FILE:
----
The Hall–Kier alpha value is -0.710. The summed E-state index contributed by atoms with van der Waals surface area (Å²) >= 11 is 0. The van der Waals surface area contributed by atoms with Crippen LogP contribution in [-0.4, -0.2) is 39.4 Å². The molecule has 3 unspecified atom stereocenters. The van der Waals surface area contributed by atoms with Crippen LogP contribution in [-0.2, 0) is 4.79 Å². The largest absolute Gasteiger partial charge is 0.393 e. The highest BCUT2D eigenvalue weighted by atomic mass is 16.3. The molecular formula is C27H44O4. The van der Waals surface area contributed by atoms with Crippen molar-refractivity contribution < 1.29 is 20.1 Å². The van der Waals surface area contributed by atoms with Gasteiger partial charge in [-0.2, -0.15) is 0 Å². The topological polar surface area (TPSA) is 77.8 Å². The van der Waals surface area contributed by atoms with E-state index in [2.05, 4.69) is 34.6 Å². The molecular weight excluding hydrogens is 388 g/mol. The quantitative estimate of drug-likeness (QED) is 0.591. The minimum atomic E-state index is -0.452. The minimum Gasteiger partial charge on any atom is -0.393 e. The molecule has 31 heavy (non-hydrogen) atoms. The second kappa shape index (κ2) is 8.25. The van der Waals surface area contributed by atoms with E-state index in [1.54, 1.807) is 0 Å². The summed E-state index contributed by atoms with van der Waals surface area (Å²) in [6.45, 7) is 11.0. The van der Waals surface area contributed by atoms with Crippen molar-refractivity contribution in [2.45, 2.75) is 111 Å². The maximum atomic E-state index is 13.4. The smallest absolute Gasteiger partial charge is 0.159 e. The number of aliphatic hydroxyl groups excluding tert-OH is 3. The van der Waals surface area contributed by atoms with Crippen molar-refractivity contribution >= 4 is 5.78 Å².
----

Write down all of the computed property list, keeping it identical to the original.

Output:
The Hall–Kier alpha value is -0.710. The summed E-state index contributed by atoms with van der Waals surface area (Å²) >= 11 is 0. The van der Waals surface area contributed by atoms with Crippen LogP contribution in [-0.4, -0.2) is 39.4 Å². The molecule has 3 unspecified atom stereocenters. The van der Waals surface area contributed by atoms with Crippen LogP contribution in [-0.2, 0) is 4.79 Å². The largest absolute Gasteiger partial charge is 0.393 e. The highest BCUT2D eigenvalue weighted by atomic mass is 16.3. The molecular formula is C27H44O4. The van der Waals surface area contributed by atoms with Crippen molar-refractivity contribution < 1.29 is 20.1 Å². The van der Waals surface area contributed by atoms with Gasteiger partial charge in [-0.2, -0.15) is 0 Å². The topological polar surface area (TPSA) is 77.8 Å². The van der Waals surface area contributed by atoms with E-state index in [2.05, 4.69) is 34.6 Å². The molecular weight excluding hydrogens is 388 g/mol. The quantitative estimate of drug-likeness (QED) is 0.591. The minimum atomic E-state index is -0.452. The minimum Gasteiger partial charge on any atom is -0.393 e. The molecule has 31 heavy (non-hydrogen) atoms. The second kappa shape index (κ2) is 8.25. The van der Waals surface area contributed by atoms with E-state index in [1.54, 1.807) is 0 Å². The summed E-state index contributed by atoms with van der Waals surface area (Å²) in [6.45, 7) is 11.0. The van der Waals surface area contributed by atoms with Crippen molar-refractivity contribution in [2.45, 2.75) is 111 Å². The maximum atomic E-state index is 13.4. The smallest absolute Gasteiger partial charge is 0.159 e. The number of aliphatic hydroxyl groups excluding tert-OH is 3. The van der Waals surface area contributed by atoms with Crippen molar-refractivity contribution >= 4 is 5.78 Å².